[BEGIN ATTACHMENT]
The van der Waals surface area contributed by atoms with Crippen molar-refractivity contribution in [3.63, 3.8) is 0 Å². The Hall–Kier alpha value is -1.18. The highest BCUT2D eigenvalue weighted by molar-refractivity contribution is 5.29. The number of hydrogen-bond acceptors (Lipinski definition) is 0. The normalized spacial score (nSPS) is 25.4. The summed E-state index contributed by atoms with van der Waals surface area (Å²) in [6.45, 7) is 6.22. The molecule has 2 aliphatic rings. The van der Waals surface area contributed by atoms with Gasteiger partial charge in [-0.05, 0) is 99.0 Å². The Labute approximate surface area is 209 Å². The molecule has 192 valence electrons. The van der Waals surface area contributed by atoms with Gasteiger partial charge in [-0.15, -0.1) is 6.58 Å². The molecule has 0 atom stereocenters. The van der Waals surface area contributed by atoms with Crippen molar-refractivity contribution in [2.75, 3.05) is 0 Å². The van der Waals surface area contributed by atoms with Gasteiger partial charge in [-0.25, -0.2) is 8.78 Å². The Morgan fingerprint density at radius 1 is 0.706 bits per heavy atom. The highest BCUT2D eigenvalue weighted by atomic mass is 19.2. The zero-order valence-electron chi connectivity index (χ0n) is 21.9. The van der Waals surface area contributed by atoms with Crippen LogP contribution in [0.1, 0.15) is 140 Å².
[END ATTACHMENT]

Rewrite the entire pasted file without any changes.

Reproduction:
The van der Waals surface area contributed by atoms with Crippen molar-refractivity contribution in [3.63, 3.8) is 0 Å². The Hall–Kier alpha value is -1.18. The highest BCUT2D eigenvalue weighted by molar-refractivity contribution is 5.29. The number of hydrogen-bond acceptors (Lipinski definition) is 0. The normalized spacial score (nSPS) is 25.4. The summed E-state index contributed by atoms with van der Waals surface area (Å²) in [6.45, 7) is 6.22. The molecule has 2 aliphatic rings. The van der Waals surface area contributed by atoms with Gasteiger partial charge in [-0.05, 0) is 99.0 Å². The Labute approximate surface area is 209 Å². The molecule has 192 valence electrons. The van der Waals surface area contributed by atoms with Gasteiger partial charge in [-0.15, -0.1) is 6.58 Å². The molecule has 0 atom stereocenters. The van der Waals surface area contributed by atoms with Crippen molar-refractivity contribution in [2.75, 3.05) is 0 Å². The van der Waals surface area contributed by atoms with Gasteiger partial charge in [-0.25, -0.2) is 8.78 Å². The Morgan fingerprint density at radius 1 is 0.706 bits per heavy atom. The highest BCUT2D eigenvalue weighted by atomic mass is 19.2. The zero-order valence-electron chi connectivity index (χ0n) is 21.9. The van der Waals surface area contributed by atoms with Crippen LogP contribution in [0.1, 0.15) is 140 Å².